When Will found out the U.S. Department of Veterans Affairs didn't supply veterans with PTSD service dogs, he contacted Paws4Vets, asking what Moss Creek could do to help.
Paws4Vets asks recipients to try to raise $10,000 to help pay for a dog, which costs about $35,000 to care for and train, the organization's deputy administrative officer, Danielle McPhail, said.
The organization breeds golden retrievers, and employees are involved in the birthing and early care of the dogs. From birth to the final hand-off, training takes about two years. At 6 weeks old, the dogs are taken to the University of North Carolina-Chapel Hill, where they are socialized by mental-health patients, McPhail said.
When they reach 16 weeks, the dogs are taken to one of five prisons in West Virginia, and inmates teach the dogs 110 commands. Reiser and Mullis both met their dogs for the first time in West Virginia.
At a year old, they're taken to the University of North Carolina-Wilmington, where students teach them to respond in public. McPhail started with the organization as a student volunteer in the first class at the school. She trained four dogs, caring for them until handing them over to their new owners.
"It's hard, but it's one of the most fulfilling feelings you'll ever have," she said. "Seeing the pictures and posts on Facebook that the person is able to leave the house today is just an incredible feeling."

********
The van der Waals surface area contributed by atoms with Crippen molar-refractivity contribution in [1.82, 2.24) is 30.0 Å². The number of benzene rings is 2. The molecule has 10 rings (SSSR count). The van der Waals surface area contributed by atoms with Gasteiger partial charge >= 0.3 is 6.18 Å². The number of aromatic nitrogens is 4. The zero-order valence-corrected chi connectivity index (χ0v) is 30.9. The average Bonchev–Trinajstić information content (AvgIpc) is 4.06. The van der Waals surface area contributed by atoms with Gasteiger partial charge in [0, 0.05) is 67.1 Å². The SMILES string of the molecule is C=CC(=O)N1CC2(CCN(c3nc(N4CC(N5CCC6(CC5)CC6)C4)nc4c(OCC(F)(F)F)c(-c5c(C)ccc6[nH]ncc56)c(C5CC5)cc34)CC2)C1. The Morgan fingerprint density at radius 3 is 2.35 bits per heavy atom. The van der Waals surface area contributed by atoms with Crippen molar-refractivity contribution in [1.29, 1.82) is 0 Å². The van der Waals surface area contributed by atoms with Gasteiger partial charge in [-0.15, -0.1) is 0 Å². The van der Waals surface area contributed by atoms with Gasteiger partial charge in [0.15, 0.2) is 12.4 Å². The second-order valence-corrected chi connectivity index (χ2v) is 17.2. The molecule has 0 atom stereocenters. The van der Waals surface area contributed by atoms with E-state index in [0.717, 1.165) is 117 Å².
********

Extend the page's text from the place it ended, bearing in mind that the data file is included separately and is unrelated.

'I'D BE IN JAIL RIGHT NOW'
Mullis lost his legs in his second deployment to Afghanistan. He stepped on an improvised explosive device April 6, 2011, a day after his son, Cason, was born. At home, anxiety and nightmares kept him up at night. Psychiatry didn't help, nor did two medications. One kept him awake, and the other caused hallucinations, he said.
When he couldn't find peace of mind, he resorted to sleeping with a pistol under his pillow. Knowing it would only be a matter of time before Cason -- who slept with a hand under his pillow like his father -- would find the gun, he searched the Internet for another solution.
That's where he found Paws4People.
Madison helps Mullis sleep at night, curling up against his body. Many who suffer anxiety and PTSD are hypervigilant, but when the dog doesn't move, Mullis can relax because he knows the room is safe.
Madison is also trained as a mobility dog and can pick up items from the ground when it would hurt Mullis to bend over. When he fell building a chicken pen during the summer, Mullis used Madison as a brace to lift himself and put his prosthetic legs back on.